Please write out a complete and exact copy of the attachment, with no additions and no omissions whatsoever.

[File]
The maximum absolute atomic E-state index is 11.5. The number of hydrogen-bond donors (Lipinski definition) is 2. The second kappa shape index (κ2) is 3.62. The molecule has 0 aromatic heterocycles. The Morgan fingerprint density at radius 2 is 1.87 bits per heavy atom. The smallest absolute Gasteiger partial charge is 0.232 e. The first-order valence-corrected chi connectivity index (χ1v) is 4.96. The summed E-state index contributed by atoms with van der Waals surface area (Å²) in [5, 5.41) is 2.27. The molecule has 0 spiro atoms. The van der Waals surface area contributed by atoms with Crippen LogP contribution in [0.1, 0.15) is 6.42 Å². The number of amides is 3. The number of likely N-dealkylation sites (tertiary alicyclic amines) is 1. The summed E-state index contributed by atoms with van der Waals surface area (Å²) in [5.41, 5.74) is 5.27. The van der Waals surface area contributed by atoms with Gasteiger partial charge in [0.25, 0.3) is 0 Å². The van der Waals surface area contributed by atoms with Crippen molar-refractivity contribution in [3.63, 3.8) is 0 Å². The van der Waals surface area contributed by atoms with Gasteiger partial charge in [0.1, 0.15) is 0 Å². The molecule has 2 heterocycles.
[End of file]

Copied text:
The maximum absolute atomic E-state index is 11.5. The number of hydrogen-bond donors (Lipinski definition) is 2. The second kappa shape index (κ2) is 3.62. The molecule has 0 aromatic heterocycles. The Morgan fingerprint density at radius 2 is 1.87 bits per heavy atom. The smallest absolute Gasteiger partial charge is 0.232 e. The first-order valence-corrected chi connectivity index (χ1v) is 4.96. The summed E-state index contributed by atoms with van der Waals surface area (Å²) in [5, 5.41) is 2.27. The molecule has 0 spiro atoms. The van der Waals surface area contributed by atoms with Crippen LogP contribution in [0.1, 0.15) is 6.42 Å². The number of amides is 3. The number of likely N-dealkylation sites (tertiary alicyclic amines) is 1. The summed E-state index contributed by atoms with van der Waals surface area (Å²) in [5.41, 5.74) is 5.27. The van der Waals surface area contributed by atoms with Gasteiger partial charge in [0.25, 0.3) is 0 Å². The van der Waals surface area contributed by atoms with Crippen molar-refractivity contribution in [3.63, 3.8) is 0 Å². The van der Waals surface area contributed by atoms with Gasteiger partial charge in [0.1, 0.15) is 0 Å². The molecule has 2 heterocycles.